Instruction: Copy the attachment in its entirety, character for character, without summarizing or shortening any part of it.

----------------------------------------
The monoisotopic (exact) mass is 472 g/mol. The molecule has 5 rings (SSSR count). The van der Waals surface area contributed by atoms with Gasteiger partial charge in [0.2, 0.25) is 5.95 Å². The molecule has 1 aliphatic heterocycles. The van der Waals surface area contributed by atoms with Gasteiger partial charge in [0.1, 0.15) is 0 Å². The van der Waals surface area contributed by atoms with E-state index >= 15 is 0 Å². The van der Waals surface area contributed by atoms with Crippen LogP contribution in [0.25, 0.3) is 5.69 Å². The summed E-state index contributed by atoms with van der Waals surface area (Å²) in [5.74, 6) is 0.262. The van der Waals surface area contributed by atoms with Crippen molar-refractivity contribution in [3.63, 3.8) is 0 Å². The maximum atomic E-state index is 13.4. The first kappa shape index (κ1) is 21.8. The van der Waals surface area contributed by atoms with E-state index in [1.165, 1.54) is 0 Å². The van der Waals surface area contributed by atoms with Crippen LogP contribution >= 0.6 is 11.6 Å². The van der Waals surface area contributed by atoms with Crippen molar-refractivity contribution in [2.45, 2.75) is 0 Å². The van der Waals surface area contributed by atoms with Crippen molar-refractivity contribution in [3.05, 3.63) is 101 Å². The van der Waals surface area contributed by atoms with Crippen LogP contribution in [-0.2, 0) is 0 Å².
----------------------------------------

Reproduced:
The monoisotopic (exact) mass is 472 g/mol. The molecule has 5 rings (SSSR count). The van der Waals surface area contributed by atoms with Gasteiger partial charge in [0.2, 0.25) is 5.95 Å². The molecule has 1 aliphatic heterocycles. The van der Waals surface area contributed by atoms with Gasteiger partial charge in [0.1, 0.15) is 0 Å². The van der Waals surface area contributed by atoms with E-state index >= 15 is 0 Å². The van der Waals surface area contributed by atoms with Crippen LogP contribution in [0.25, 0.3) is 5.69 Å². The summed E-state index contributed by atoms with van der Waals surface area (Å²) in [5.74, 6) is 0.262. The van der Waals surface area contributed by atoms with Crippen molar-refractivity contribution in [3.63, 3.8) is 0 Å². The maximum atomic E-state index is 13.4. The first kappa shape index (κ1) is 21.8. The van der Waals surface area contributed by atoms with E-state index in [1.165, 1.54) is 0 Å². The van der Waals surface area contributed by atoms with Crippen LogP contribution >= 0.6 is 11.6 Å². The van der Waals surface area contributed by atoms with Crippen molar-refractivity contribution in [2.45, 2.75) is 0 Å². The van der Waals surface area contributed by atoms with Crippen molar-refractivity contribution in [3.05, 3.63) is 101 Å². The van der Waals surface area contributed by atoms with Crippen LogP contribution in [-0.2, 0) is 0 Å².